• 50% of women and 20% of men with gonorrhea have a co-existing chlamydial
• For this reason, concomitant oral treatment with azithromycin or doxycycline is
recommended in all patients treated for gonorrhea

Ceftriaxone is a 3rd-generation cephalosporin.
• Cephalosporins are b-lactam antibiotics that inhibit the biosynthesis of the
bacterial cell wall.
• This activity results in bacterial cell death (it is bactericidal)

Azithromycin (50S) is a macrolide antibiotic and doxycycline (30S) is a tetracycline analog.
• Both are long-acting, orally bioavailable agents.
• Both agents inhibit bacterial protein synthesis resulting in the inhibition of bacterial
growth (they are bacteriostatic).


metronidazole (repro)


Trichomonas - Typically caused by exposure to the flagellated protozoan Trichomonas
• Co-infection with other STDs (e.g., gonorrhea) is not unusual.
• More commonly reported in women than men.
• Infected women typically present with a malodorous vaginal discharge of pH >5.
• A wet-mount examination is most reliable means of diagnosis (look for pearshaped
flagellating organism).

Metronidazole is a nitroimidazole drug that kills
anaerobic bacteria and susceptible protozoans
(including T. vaginalis).
• Activation of the drug requires the enzyme pyruvateferredoxin oxidoreductase (PFOR) found in
susceptible microbes.
• Activation using ferredoxin (Fd) as the electron donor
results in the reduction of the nitro (NO2) group to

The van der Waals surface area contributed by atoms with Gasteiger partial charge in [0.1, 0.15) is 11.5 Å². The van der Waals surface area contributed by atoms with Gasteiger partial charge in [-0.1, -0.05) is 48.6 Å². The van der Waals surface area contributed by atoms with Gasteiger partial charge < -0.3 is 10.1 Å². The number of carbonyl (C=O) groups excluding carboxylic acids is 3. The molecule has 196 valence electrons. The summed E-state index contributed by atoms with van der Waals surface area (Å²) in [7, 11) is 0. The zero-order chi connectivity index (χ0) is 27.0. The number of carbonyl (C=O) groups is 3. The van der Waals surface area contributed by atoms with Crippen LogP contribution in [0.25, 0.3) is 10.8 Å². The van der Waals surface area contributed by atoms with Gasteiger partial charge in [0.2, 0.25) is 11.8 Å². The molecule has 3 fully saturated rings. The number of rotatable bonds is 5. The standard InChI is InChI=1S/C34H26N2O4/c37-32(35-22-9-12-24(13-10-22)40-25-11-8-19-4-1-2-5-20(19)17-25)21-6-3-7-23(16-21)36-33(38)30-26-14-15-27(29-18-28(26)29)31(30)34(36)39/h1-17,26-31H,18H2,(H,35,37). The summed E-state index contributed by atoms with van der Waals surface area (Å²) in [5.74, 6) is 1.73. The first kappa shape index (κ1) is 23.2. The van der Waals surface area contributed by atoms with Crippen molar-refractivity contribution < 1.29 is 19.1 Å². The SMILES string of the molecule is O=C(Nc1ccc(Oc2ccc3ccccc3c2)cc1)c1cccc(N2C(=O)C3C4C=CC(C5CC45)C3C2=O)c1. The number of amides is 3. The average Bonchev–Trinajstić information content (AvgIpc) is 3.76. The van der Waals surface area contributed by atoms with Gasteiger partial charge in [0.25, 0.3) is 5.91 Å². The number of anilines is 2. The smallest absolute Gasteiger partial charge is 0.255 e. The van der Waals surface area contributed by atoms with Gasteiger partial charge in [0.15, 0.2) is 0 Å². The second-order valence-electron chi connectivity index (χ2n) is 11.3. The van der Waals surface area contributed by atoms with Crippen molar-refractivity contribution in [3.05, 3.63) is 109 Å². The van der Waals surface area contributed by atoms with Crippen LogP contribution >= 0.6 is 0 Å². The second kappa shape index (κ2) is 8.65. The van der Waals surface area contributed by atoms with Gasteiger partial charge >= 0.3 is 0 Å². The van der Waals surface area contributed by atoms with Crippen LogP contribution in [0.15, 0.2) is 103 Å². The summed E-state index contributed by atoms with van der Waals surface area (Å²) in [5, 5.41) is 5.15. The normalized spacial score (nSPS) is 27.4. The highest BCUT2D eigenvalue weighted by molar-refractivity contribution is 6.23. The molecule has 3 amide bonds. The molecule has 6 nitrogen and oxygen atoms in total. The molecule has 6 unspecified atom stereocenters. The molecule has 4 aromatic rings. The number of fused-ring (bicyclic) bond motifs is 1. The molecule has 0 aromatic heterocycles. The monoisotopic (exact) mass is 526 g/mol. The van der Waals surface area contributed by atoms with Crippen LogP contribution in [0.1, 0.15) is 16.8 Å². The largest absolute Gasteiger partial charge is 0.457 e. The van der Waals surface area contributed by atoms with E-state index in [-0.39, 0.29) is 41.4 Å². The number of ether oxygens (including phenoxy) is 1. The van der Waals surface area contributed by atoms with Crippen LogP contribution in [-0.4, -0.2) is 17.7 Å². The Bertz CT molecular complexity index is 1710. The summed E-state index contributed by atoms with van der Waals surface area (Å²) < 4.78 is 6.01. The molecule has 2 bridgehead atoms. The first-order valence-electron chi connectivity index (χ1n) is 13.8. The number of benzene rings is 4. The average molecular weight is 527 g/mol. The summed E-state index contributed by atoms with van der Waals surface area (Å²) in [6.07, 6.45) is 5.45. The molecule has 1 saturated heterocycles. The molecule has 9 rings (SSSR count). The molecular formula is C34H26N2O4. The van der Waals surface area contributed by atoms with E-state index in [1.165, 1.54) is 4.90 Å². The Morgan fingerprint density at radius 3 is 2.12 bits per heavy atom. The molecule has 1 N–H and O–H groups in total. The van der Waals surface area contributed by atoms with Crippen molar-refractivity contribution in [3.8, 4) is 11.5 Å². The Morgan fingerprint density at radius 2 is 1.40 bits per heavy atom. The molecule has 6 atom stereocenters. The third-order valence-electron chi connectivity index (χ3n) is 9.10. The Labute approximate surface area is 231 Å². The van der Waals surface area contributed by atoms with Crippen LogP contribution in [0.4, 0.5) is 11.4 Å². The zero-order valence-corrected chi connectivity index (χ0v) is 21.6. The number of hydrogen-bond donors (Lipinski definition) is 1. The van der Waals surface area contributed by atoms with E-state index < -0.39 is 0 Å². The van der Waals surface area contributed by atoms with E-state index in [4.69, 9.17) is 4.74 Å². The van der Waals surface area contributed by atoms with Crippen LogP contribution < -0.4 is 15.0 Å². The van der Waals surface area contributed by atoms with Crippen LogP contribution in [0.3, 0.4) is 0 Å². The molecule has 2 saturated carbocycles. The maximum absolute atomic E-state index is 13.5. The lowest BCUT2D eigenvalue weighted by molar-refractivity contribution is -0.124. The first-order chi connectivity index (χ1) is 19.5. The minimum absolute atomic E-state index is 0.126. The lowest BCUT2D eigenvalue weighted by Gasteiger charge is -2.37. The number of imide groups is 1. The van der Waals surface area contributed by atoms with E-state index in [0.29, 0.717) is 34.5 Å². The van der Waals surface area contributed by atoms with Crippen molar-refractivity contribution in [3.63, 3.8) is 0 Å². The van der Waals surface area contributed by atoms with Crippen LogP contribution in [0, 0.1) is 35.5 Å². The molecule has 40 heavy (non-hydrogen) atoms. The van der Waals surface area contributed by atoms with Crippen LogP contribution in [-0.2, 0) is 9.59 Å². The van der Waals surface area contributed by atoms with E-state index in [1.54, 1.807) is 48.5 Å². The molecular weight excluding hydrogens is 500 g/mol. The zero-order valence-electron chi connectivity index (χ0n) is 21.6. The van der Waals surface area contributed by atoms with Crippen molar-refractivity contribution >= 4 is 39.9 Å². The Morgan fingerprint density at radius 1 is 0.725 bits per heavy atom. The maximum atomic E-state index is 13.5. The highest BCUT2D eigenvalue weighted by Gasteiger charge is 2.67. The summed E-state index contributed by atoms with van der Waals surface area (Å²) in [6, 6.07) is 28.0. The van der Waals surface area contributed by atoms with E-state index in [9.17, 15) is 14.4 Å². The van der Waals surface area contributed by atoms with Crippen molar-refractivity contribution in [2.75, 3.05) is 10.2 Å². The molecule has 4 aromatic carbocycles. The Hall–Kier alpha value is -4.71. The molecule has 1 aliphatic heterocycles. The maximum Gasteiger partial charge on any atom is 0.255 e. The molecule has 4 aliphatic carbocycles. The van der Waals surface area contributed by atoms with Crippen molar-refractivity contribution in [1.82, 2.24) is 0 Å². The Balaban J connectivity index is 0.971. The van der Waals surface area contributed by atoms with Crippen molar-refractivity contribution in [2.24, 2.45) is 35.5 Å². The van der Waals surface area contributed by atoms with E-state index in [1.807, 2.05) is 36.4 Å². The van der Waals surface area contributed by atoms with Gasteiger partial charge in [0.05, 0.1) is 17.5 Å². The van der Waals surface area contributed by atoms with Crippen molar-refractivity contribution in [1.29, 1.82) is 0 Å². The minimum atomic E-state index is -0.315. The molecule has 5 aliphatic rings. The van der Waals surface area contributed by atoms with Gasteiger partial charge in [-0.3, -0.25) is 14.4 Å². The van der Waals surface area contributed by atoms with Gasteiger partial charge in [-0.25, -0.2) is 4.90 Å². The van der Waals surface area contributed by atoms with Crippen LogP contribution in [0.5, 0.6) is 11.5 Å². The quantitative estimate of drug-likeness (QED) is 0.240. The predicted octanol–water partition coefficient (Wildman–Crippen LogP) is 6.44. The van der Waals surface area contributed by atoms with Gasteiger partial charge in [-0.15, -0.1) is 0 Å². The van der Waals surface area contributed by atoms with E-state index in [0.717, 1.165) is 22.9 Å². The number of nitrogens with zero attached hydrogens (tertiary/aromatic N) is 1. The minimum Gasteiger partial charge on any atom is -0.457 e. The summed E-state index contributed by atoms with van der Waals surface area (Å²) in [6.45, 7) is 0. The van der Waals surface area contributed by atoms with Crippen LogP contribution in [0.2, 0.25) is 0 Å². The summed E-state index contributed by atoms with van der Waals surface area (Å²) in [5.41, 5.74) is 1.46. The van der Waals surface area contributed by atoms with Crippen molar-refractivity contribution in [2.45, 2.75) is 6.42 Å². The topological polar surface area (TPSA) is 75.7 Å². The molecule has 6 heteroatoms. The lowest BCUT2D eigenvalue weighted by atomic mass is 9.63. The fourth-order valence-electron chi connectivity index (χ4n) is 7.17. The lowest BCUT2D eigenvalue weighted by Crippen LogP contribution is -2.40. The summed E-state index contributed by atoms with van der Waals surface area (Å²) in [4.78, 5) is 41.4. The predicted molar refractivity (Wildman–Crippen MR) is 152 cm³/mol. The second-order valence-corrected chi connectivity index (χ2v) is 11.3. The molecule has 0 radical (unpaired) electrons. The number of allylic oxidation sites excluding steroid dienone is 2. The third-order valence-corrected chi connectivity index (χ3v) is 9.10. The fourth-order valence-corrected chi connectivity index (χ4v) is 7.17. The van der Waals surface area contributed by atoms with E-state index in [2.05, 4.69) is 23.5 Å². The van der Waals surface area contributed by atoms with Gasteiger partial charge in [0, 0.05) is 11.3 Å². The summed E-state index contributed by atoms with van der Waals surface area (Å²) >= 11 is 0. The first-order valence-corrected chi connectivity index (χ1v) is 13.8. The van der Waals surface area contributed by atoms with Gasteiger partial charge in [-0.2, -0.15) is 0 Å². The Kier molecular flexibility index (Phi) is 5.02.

form a toxic radical.
• The toxic radical oxidatively damages microbial DNA
leading to fragmentation and cell death.

Taking the drug with meals lessens GI irritation

Nausea and vomiting is enhanced if with ingestion of alcohol.
• Use with caution in patients with CNS disease.
• Contraindicated in the first trimester of pregnancy (pregnancy category B).
• Secreted in breast milk. Nursing mothers should cease breast feeding for 12-24
hours after ingestion of the drug


acyclovir, valacyclovir, and famciclovir (repro)


commonly used for (HSV-2).
Acyclovir and penciclovir are acyclic guanosine
analogs that require a viral kinase to be activated.
• The drugs are therefore selectively activated in
infected cells.
• They inhibit viral DNA synthesis in two ways:
1. Competitive inhibition of viral DNA
2. Chain termination after incorporation
into viral DNA

Resulting in  Reduced viral shedding
 Shorter duration of symptoms
 Reduced time for ulcers to heal